It seems reasonable when going over the toolchain I use that I should mention the foundation.
Now, this can be defined at one level or the other. This is a webbased service, so I will talk foundations with the Content Management System. We could go into server specifics, but for now, all I will say is that the server is an Apache web server based on Debian Linux. This is also Free Software, and anyone is free to get it and use it. The reason not to go into it here is that server hosting – often Debian-based – is available at an affordable rate, and it is only under certain conditions requiring more control that self-hosting will make sense financially.
So, Content Management System – CMS. WordPress.
The WordPress is one of the most used systems for weblogs – which is the original intention – but over time, it has come to support a lot of other functions through plugins, and essentially, a content management system generally allows you to store data for many purposes, you have but to style the design in such a way that it fits into your workflow.
The point of a Content Management System is to make the route between author and website shorter. While it is not as difficult to make a website – not much more complicated than writing a document in a text processor – for a long time, it required you to either write the code in an editor application and open the file in a web browser to see how it worked; to write the text, you would have to code your formatting – italics, bold, links, line breaks and the like – into the text as you wrote it. Afterwards, to publish, you had to upload it to a site on the internet. This does not exactly make for intuitive fast-overview text writing, and the barrier to entry was still quite high. What a content management system does is to keep track of the layout of the website, in order to let you concentrate on the content itself – text, images et cetera – and the CMS will bother about link colors, font sizes and such settings.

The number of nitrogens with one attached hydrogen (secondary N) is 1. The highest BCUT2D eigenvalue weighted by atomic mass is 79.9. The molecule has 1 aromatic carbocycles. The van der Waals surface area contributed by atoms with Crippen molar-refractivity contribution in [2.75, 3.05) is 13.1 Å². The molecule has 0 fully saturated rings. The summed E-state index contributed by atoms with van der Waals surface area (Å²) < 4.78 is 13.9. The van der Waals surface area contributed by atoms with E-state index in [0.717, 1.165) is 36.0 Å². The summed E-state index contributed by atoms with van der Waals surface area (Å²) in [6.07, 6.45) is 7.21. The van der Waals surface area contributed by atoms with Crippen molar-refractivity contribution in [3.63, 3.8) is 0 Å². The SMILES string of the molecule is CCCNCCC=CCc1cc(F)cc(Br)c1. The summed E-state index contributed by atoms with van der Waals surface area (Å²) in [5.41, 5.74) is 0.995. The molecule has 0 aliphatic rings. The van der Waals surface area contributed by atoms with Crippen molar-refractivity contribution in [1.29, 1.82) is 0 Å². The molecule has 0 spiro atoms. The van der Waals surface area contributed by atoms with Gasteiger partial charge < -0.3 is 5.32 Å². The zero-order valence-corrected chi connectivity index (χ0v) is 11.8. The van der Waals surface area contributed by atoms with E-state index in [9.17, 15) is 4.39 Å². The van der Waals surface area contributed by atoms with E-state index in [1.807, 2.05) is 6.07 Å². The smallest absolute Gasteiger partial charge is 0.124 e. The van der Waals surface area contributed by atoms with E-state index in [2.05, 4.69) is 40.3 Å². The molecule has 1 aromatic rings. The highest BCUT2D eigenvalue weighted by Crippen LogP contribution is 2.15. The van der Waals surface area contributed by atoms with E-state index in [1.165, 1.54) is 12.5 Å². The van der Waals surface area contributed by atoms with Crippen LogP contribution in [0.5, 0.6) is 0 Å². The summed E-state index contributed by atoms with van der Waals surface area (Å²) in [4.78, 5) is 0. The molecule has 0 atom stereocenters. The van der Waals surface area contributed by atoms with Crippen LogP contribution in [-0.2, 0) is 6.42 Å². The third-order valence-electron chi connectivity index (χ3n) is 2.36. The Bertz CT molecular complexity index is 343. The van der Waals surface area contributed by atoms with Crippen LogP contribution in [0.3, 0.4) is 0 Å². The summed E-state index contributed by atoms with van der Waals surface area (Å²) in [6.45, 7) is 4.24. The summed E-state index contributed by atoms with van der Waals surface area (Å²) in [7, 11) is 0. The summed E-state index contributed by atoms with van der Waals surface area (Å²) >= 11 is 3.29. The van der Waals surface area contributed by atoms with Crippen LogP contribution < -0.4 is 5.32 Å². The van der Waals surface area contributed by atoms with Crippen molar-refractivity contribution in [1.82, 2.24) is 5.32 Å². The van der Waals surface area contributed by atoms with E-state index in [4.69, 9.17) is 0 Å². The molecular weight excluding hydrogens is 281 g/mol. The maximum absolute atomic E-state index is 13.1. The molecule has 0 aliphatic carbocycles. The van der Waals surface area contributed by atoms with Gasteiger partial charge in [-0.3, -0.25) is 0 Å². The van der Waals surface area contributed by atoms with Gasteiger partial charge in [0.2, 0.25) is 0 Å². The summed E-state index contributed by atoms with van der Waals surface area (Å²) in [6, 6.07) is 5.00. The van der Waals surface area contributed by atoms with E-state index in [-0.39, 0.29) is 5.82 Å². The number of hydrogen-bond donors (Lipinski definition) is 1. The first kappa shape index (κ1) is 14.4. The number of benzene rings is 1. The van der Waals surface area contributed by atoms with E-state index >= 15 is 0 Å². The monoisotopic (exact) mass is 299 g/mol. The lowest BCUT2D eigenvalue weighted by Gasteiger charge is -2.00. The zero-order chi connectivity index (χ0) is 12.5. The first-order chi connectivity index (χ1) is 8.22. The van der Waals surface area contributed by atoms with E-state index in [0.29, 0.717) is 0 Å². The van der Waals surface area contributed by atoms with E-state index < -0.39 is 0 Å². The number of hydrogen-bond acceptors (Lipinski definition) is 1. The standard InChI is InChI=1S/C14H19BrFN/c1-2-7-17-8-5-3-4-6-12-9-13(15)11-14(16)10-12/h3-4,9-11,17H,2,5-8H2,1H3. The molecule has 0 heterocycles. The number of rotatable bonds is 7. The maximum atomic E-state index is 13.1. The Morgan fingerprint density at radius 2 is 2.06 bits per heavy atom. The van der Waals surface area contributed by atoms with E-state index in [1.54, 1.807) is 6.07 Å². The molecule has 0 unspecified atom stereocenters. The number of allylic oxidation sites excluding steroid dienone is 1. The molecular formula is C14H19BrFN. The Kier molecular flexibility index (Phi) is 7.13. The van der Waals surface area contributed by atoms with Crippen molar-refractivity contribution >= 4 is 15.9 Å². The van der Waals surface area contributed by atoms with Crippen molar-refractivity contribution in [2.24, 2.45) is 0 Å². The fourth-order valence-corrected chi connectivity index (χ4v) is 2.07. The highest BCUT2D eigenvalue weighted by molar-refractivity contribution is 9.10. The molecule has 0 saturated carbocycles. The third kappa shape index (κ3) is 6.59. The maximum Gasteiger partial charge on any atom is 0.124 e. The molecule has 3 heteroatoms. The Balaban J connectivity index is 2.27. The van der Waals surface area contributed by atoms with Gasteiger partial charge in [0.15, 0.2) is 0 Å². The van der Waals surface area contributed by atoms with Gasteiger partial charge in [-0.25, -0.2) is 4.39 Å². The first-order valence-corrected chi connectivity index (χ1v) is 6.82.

Note that the modular nature of WordPress also makes it possible to embed external materials like a Youtube or Vimeo video.
WordPress has been set up in a modular fashion, so when you download a WordPress package, unpack it and upload it to your own site for installation – like I have uploaded the WP files to eicet.org – it is only the most basic setup you get. It does work as a website, you can log into it, write pages and blogpost, and people can add comments to what you have written. The user interface you use to enter text will be tucked away, and people will only see your site.
The WordPress administration interface allows for a lot of additional setup. This installation has been modified to create human-readable links – so it isn’t a timestamp or a random textstring or article publication number being used. In this case, WordPress will see that the article title is “WordPress” and will attempt to generate a link with a similar name. In this case, it succeeds one-to-one, so the address is www.writtenandread.net/wordpress. It is also possible to modify who will be allowed to post responses to entries.
The interface also allows the user to install plugins. In some cases, it is a minor extension – like allowing you to hide some posts from the index, if they are only intended for certain members or using Akismet to check the responses to your posts for spam. Yes, the spammers have found WordPress as well, and odds are they will find your site, too. The plugin can also be more extensive, like posting a contact form, an activity calendar, a poll or image gallery on the site, or even turning your site into a social network with BuddyPress. Until recently, you had to download and install these plugins separately, but now they can be installed directly throught the interface of your installation. A command centre indeed.
The above goes for plugins changing functionality, but the truth is that it can also be cosmetic – by choosing a theme. Themes will change the visual appearance of the page. For this site, a fairly simple theme was chosen to keep the focus on the text, but the artistic potential is immense. Compare, for instance, with the WordPress-based New York Times Blogs or Miller Rosenfalck.
As you see, a Content Management System allows a person who is less technical to run an advanced website, and even the more technically inclined will often find a CMS easier to use on a day-to-day basis.
So, WordPress is the face of our institute and works as the platform for our publications.
Now that this is covered, we will be moving on to other, more specialised features.